Picnic accessories for 1871

For a lady or gentleman on their way to a picnic in 1871 the proper accessories were absolutely essential.

Most of all, you need a hat to protect your skin from the summer sun.

Men and women could go for something practical, with a nice, wide brim:

Hat, 1871-1874, Collection of the Metropolitan Museum of Art

Hat, 1870-1879, Metropolitan Museum of Art

Boater Hat, 1860-1870

Bonnet, 1868, Metropolitan Museum of Art

But, more commonly, women would go for very fashionable, but completely impractical, tiny bonnets perched on the top of their heads:

Clearly, green and brown were very popular colours for headwear in the late 1860s and early 1870s, though I have found a few examples in other shades, such as this lavender trimmed lovely, and I’m quite in love with this dark blue bonnet.

All this ornamental headgear would necessitate that the women also carry parasols, to shade their skin where the hats did not.

I’m quite enamored of this fetching fringed aqua example:

Parasol, American or European, 1860-1870, Collection of the Metropolitan Museum of Art

Lace was a popular choice, and an excellent way to show your wealth:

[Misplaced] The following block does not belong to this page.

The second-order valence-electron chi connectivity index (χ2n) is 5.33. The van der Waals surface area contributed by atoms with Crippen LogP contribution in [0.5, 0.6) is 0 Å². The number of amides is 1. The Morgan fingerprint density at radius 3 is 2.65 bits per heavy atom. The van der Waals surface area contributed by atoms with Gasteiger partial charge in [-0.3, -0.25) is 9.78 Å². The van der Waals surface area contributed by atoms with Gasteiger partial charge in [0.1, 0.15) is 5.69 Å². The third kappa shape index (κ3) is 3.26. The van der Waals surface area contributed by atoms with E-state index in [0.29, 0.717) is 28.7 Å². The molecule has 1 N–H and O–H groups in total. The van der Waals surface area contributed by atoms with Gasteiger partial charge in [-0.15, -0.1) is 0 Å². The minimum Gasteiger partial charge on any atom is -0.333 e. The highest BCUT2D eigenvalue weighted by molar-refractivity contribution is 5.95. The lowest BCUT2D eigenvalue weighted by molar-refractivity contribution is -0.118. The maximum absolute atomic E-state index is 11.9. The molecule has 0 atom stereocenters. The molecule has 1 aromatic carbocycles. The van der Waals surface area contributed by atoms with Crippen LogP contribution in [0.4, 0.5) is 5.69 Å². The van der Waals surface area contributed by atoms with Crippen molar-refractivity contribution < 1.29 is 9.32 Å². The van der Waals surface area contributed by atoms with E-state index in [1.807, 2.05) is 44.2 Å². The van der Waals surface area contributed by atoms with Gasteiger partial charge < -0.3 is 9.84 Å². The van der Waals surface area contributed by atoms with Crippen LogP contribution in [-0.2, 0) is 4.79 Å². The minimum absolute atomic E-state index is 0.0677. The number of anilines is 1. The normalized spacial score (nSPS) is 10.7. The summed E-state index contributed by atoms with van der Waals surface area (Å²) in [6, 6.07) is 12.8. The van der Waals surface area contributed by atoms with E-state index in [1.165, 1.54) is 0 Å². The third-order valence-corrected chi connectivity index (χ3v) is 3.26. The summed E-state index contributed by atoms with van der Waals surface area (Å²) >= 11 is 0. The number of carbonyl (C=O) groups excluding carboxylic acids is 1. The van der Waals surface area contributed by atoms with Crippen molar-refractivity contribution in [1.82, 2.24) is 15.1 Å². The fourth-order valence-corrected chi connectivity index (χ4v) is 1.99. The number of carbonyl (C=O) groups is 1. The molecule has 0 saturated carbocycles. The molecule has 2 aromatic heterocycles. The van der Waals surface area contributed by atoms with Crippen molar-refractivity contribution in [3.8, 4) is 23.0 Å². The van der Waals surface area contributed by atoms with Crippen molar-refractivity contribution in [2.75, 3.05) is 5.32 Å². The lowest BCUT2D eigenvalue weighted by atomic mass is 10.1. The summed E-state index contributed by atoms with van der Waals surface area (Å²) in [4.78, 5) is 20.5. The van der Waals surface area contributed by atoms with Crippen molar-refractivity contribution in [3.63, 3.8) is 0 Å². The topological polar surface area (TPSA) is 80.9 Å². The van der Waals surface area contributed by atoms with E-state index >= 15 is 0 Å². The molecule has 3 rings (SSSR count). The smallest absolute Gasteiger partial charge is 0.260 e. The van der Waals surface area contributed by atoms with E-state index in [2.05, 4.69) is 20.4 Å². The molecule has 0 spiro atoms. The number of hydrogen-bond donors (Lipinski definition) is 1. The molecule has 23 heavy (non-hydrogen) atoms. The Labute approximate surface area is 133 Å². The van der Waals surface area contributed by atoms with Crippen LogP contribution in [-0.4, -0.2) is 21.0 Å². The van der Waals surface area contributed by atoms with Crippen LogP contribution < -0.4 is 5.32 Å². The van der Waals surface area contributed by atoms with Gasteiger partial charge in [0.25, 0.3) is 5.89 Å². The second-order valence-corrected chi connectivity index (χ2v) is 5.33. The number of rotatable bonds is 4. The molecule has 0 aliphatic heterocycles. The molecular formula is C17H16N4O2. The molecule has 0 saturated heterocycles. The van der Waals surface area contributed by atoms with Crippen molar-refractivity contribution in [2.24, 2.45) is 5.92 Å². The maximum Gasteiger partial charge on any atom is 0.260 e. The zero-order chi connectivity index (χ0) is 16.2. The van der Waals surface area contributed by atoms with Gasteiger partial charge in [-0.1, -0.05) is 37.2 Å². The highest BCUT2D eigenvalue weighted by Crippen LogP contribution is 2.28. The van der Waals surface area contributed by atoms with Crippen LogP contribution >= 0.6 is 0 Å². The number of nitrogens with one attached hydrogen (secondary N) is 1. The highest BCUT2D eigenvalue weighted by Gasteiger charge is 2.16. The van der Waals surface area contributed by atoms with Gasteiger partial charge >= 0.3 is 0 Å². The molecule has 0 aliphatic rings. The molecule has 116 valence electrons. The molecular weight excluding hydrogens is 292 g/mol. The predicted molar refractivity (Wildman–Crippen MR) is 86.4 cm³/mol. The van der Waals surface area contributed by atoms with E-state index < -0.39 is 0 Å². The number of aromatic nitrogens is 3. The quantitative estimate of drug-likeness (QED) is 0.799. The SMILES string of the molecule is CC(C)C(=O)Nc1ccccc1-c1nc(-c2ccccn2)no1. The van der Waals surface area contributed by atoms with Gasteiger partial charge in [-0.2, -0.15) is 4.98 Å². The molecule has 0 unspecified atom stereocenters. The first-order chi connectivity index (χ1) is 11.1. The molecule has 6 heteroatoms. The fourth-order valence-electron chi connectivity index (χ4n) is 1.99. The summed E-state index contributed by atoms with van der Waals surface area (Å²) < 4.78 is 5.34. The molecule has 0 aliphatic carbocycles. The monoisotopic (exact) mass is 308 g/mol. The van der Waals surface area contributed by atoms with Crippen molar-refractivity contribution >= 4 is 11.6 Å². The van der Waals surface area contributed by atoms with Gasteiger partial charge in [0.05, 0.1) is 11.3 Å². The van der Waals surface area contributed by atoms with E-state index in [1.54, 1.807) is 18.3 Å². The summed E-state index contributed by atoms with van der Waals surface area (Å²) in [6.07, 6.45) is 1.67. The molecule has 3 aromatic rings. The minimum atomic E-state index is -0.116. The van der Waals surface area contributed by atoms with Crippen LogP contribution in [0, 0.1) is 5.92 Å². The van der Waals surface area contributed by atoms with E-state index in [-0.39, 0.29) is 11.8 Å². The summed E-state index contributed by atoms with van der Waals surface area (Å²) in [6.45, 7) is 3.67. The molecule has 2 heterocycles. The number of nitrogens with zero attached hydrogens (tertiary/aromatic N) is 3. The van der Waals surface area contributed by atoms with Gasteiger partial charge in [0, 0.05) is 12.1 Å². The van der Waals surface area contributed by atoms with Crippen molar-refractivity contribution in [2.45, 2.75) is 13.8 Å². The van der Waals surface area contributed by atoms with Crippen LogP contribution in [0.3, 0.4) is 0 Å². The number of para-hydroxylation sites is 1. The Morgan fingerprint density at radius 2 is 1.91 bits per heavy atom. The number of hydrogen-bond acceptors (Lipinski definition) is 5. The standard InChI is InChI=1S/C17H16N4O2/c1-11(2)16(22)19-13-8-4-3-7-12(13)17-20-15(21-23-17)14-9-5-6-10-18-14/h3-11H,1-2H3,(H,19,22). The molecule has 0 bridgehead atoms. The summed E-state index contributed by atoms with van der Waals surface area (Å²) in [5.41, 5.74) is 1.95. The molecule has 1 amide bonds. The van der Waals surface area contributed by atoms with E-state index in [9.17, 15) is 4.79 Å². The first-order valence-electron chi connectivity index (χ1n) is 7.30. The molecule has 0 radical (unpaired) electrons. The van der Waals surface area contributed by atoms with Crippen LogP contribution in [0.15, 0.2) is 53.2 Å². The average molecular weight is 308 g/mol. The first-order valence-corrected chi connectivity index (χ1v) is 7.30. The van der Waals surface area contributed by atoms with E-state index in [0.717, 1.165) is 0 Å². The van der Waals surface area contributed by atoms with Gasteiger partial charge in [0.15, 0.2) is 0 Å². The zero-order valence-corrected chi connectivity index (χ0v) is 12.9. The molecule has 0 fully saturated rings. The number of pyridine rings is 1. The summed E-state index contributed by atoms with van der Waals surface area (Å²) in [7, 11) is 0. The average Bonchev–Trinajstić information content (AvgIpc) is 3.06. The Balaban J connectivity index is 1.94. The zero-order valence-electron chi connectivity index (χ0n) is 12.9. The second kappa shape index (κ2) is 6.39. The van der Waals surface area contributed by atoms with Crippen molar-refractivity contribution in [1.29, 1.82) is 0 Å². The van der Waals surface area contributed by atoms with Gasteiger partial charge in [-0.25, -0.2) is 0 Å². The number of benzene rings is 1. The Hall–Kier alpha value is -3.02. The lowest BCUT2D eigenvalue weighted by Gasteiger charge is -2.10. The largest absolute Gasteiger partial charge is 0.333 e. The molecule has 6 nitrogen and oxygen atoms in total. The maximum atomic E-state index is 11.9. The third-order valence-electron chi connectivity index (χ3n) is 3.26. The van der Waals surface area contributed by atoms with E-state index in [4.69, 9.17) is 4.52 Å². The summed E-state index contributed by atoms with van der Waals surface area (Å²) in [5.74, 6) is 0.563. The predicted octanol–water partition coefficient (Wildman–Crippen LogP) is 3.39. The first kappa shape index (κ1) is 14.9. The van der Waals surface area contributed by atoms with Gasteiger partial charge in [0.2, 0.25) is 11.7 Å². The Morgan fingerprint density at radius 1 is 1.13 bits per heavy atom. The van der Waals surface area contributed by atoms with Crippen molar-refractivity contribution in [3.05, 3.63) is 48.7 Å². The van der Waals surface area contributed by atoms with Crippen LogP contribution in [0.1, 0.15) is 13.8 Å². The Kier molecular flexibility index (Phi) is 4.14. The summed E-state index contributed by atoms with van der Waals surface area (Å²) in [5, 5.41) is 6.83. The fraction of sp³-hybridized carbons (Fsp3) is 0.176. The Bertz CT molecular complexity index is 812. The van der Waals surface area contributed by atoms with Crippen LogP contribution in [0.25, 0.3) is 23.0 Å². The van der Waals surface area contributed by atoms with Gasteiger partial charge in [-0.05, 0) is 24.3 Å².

Parasol, American, 1855-1870, Collection of the Metropolitan Museum of Art

Of course, most women had to settle for much simpler parasols, such as these examples:

For footwear, men would wear leather boots, and women would wear leather or cloth side or front fastening boots:

Boots, 1865-75, Metropolitan Museum of Art

Children, both girls and boys, would wear similar boots:

Child's boots, 1860s, Metropolitan Museum of Art

It's very calm over here, why not leave a comment?

Leave a Reply




Meet the Dreamstress

Leimomi Oakes is the Dreamstress, a textile historian, seamstress, designer, speaker and museum professional. Leimomi is available for educational and entertaining presentations, textile and fashion advice, special commissions and events. Click to learn more

Come sew with us!


Archives